Getting fired stinks, especially when you're a single dad with a mortgage and you used to work for the one horse in a one-horse town. But then a week later the sewer line at my East Central house fell apart and I had to prioritize. Hmmmn. What stinks worse?
In early January, I was abruptly ejected by the Spokesman-Review after a disagreement over when to name names in a story. "We print what we know when we know it," the man behind the curtain boomed as he punched the Ejecto Button. Wait! Can I tell that to all the folks involved in River Park Squaaaarrrrrre? Whoosh!
So I land out on the street (or, more accurately, in my dining room with the cat), but I can still write stories, I tell myself in my best pep-talk inner voice. Inner voices, of course, don't drown out much, and a few days later I hear a sound like it's raining in my basement. Hey, that's weird. I soon realize this is a different sort of storm. Being fired is one thing, but having a toilet I can't flush? That's a different load of crap entirely.
Happy New Year! All of a sudden I have no income. And no outflow, so to speak.
I went out on the porch to have a smoke. I went back in to grab the phone book.
Pretty soon, my new best friend Roy came over with his rooter tools and set up shop in the basement. He squatted in front of the mass of sweating cast-iron pipe (call it the waste stack if you want to sound "in the know"), and as he put his wrench on the cleanout cap, Roy shoots me a look.
"Is there going to be anything coming out of this?''
"Um.'' I just handed him a bucket. The biggest one I could find. We needed two.
Sh**! It's a word that pops up frequently in the next few days. The cutter goes out 61 feet and then hits a mass of something that stops it cold. Sh**! My new best friend Roy brings another new best friend, Scott, who has a really cool camera -- a glowing red lens like the Eye of Sauron we can shove into the Dark Regions and see what held up the cutter. But the camera goes out about 7 feet and gets stuck. " It's got a big head. There must be an offset it can't get through,'' my other new best friend Scott said. " We can dig it up or you can.'' Sh**!
By the time my daughter's school bus pulls up across the street in the afternoon, I'm out under the spruce tree standing up to my chest in what could be a cool scene in a zombie movie. Pile of fresh-turned earth. Long rectangular hole. Crazed-looking man with a shovel and a pulaski.
Nora and her friend Ashley stop at the back gate. "Uh, Dad," Nora asks, "are you burying something?''
It was finals week. I didn't say this aloud, but "That depends,'' I thought as loud as I could think it. "How did you do on your tests? Bwah-Hahahahahahahaha!''
A couple of days later, my new best friend Roy and another new best friend. Dale, come back with the camera and other cool stuff. "Let's try the jetter," Roy says. This is a nozzle that shoots out water at 4,000 pounds per square inch.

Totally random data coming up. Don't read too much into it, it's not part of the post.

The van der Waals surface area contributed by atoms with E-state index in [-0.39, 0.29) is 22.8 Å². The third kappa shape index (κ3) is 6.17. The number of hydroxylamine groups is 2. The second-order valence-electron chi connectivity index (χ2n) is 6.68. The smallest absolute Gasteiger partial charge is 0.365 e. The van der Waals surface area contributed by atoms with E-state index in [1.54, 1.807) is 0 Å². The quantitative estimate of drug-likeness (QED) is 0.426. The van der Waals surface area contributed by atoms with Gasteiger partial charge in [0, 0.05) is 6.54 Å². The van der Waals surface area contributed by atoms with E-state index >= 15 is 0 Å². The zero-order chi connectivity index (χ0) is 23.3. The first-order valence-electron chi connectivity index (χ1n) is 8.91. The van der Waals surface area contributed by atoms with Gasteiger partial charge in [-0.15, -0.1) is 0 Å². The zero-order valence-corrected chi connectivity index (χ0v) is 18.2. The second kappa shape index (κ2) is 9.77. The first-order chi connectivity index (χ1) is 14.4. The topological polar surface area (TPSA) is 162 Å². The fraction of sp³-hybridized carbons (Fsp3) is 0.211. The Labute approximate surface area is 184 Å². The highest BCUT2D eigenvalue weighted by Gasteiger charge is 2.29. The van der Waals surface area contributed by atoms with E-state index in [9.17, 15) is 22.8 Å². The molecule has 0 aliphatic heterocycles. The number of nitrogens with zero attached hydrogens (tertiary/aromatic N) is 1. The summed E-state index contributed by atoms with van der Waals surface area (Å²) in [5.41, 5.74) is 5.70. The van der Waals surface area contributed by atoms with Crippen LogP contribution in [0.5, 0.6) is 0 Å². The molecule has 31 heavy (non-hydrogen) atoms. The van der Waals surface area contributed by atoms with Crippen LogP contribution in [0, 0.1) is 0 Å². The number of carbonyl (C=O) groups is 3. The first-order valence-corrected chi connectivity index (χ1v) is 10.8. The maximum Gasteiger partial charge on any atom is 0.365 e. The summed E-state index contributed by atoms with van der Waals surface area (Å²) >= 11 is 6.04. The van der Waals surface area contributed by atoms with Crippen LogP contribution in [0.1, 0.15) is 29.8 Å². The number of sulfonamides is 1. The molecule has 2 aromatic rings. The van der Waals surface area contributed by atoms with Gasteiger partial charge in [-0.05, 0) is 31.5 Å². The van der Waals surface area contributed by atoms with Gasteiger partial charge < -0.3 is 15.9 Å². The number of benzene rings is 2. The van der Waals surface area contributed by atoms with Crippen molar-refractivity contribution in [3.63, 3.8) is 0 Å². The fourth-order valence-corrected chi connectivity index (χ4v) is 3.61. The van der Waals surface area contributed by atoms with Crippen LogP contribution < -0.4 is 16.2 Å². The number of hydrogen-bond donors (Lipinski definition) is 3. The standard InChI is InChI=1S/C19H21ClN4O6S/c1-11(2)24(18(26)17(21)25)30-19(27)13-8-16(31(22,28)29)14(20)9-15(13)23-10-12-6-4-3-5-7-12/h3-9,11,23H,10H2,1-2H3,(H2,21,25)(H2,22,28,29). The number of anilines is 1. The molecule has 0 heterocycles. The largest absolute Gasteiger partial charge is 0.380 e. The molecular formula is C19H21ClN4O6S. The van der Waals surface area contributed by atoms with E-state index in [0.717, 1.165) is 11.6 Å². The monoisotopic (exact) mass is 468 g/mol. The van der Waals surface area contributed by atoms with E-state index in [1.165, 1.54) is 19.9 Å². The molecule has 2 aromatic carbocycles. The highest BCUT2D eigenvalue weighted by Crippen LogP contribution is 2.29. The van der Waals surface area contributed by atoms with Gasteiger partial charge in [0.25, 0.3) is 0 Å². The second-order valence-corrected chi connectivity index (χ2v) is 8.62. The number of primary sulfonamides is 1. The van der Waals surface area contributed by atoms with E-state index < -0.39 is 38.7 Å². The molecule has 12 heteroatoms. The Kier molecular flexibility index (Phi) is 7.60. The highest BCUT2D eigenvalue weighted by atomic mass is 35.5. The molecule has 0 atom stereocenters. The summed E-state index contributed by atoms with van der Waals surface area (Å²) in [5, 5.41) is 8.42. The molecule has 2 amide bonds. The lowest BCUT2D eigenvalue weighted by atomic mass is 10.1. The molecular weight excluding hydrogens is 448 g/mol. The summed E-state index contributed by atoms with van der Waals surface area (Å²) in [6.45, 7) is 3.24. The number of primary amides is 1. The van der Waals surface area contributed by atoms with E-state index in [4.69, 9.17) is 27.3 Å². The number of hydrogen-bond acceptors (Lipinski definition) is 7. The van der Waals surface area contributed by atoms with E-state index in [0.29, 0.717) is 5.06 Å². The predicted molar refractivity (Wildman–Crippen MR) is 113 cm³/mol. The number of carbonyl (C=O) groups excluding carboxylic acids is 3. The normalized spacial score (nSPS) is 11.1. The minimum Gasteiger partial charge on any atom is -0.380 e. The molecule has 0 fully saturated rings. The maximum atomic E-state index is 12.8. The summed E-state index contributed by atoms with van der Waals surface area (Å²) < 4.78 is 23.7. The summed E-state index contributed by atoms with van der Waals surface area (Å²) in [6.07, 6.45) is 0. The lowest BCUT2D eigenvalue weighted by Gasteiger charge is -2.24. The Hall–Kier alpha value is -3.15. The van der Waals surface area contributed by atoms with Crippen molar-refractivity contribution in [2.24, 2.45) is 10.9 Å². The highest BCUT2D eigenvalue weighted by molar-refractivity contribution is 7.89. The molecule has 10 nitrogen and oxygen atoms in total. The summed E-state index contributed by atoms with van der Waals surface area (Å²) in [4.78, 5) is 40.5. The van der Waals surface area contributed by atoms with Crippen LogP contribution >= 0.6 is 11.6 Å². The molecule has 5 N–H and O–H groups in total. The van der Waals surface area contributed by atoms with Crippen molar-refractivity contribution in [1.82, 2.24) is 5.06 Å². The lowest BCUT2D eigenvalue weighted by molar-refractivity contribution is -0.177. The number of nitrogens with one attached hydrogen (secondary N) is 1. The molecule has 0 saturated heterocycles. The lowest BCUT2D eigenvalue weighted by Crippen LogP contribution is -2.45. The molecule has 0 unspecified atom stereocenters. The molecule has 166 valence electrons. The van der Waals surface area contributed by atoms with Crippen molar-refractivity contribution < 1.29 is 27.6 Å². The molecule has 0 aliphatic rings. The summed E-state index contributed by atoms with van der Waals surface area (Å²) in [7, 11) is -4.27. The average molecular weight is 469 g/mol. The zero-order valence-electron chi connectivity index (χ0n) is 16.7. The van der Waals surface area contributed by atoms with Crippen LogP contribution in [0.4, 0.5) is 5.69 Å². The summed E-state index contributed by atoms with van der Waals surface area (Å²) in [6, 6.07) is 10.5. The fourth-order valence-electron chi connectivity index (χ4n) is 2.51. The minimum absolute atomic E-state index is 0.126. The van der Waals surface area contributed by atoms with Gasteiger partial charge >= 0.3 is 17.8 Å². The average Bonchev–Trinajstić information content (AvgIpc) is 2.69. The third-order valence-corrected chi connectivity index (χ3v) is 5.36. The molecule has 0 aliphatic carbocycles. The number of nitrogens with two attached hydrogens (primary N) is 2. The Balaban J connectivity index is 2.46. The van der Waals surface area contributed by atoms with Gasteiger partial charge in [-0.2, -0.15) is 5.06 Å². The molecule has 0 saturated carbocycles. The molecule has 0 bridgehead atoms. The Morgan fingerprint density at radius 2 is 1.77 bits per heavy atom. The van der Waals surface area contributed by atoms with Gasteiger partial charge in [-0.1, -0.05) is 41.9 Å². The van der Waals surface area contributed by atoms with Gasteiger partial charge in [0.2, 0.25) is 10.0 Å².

Roy and Dale cheer me up with jetter stories: "Remember that time the city crew was putting one in and we tried to tell them it was going the wrong way? The jetter blew the toilet off the floor and the hose was flying around and broke out the bathroom window.''
The jetter in my back yard was boring. It only shot water furiously around to the front yard. The clog was unimpressed. So that meant we had to get the digger, a really cool little rubber-tracked backhoe with two more of my new best friends, Travis and Matthew. It's getting crowded around here, but they have better stories than the cat.
Since they work outside, Travis and Matthew wear jeans and sweatshirts. My other new best friends, Roy and Dale and Scott -- who are on the, um, other end of the operation -- wear uniforms that look like Milkman Dan's in the cartoon Red Meat. And it's surreal when they pull on disposable gloves, kind of like surgeons, whenever they have to, um, "go in.''
Pretty soon the stubborn section of pipe is exposed and Matthew, the skinniest of the bunch, is in the hole feeding in the camera line. At last! The rest of us scrunch around the little TV, watching it like it was the Super Bowl. So to speak.
"Ya know, this is really cool in a creepy sort of way,'' I said.
Travis, the guy who runs the digger, gives me a beaming smile. "This allows us to go where no man has gone before.''
I couldn't say this out loud, either, but "Dude,'' I thought at the highest volume possible. "I've gone there.''
That's why we're all wearing disposable gloves.
That afternoon, I decided the pipe had to go. After nearly 90 years, I just couldn't trust it any more. The man behind the curtain said the same thing when he canned me: "I just can't trust you any more.''
Can't trust somebody who is compassionate and thorough? Flush that!
He gave me a check that I handed right over to my new best friends. I washed my hands. Now whenever I pee, I flush seven times. Just to get my money's worth.